Diners will now be able to bring their own bottle of wine to enjoy at certain restaurants, but local business owners are not anticipating a big change.
The province announced the new regulation last week, when it took effect. The change allows people to take a bottle of unopened, commercially produced wine into a licensed restaurant to consume with their meal, to be served in the same manner as wine selected from the menu.
Restaurants can choose whether to participate in the Bring Your Own Wine program and the change only applies to establishments with food primary licences.
Restaurants can charge a corkage fee and a standard 750 ml bottle must be shared by at least two people.
Thomas Robertshaw, co-owner of Acme Food Co. on Commercial Street, said it is common practice in many parts of the world and he will participate.
“If I don’t have a particular bottle of wine that people want, I’m happy to open it,” he said. “I don’t think it’s going to be coming in droves.”
Robertshaw said the markup on wines at Acme is close to the corkage fee, so people won’t really be saving money, and he anticipates that people would probably only do it for special occasions like a wedding anniversary.
Mike Atherton, co-owner of the Firehouse Grill on Victoria Road, also plans to participate and charge a corkage fee if people want to bring in their own wine.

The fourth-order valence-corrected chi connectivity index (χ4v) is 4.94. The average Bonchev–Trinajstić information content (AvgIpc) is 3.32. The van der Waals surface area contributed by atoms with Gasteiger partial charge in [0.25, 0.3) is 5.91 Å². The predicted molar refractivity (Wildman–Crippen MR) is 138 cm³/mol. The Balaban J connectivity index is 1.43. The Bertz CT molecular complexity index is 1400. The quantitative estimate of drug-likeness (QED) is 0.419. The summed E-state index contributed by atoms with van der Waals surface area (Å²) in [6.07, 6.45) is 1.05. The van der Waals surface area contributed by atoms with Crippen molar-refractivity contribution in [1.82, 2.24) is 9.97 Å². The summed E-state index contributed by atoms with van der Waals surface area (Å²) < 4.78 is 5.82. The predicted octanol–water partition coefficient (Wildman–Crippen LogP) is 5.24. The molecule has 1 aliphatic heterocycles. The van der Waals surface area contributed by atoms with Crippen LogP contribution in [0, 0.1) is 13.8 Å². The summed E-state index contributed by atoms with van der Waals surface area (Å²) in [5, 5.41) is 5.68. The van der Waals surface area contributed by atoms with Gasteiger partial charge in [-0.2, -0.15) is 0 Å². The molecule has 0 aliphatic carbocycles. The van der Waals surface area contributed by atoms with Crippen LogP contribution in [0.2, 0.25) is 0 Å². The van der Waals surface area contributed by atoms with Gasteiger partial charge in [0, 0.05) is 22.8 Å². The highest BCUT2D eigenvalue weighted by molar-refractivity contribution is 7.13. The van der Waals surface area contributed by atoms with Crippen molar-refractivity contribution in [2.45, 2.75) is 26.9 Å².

“If people don’t like your wine list, but they love your food, this way they’ll be able to come,” he said. “I think it will make people happier. Our wines are pretty cheap anyways. It’s not going to mark down their bill a whole lot.”
Atherton doesn’t think that people will choose to bring their own bottle too often – perhaps the odd special occasion such as a wedding rehearsal dinner where people want to sample a wine being served at the wedding or a wine that has special meaning to someone.
“I think this is more of a fine dining or big city thing,” he said. “I just can’t see it affecting us that much.”
Frank Naccarato, owner of the local Moxie’s Grill and Bar franchise, sees only positives in the new regulation.
“I don’t see it as a big difference – most of our wines are not marked up that much anyways,” he said. “It’s still a nice thing to have that ability, if you have a favourite bottle of wine. Our focus is always to give you value for your dining experience.”
Naccarato, who plans to charge a $10 corkage fee, said he can’t see too many people taking the additional step of stopping at the liquor store on their way out to dinner.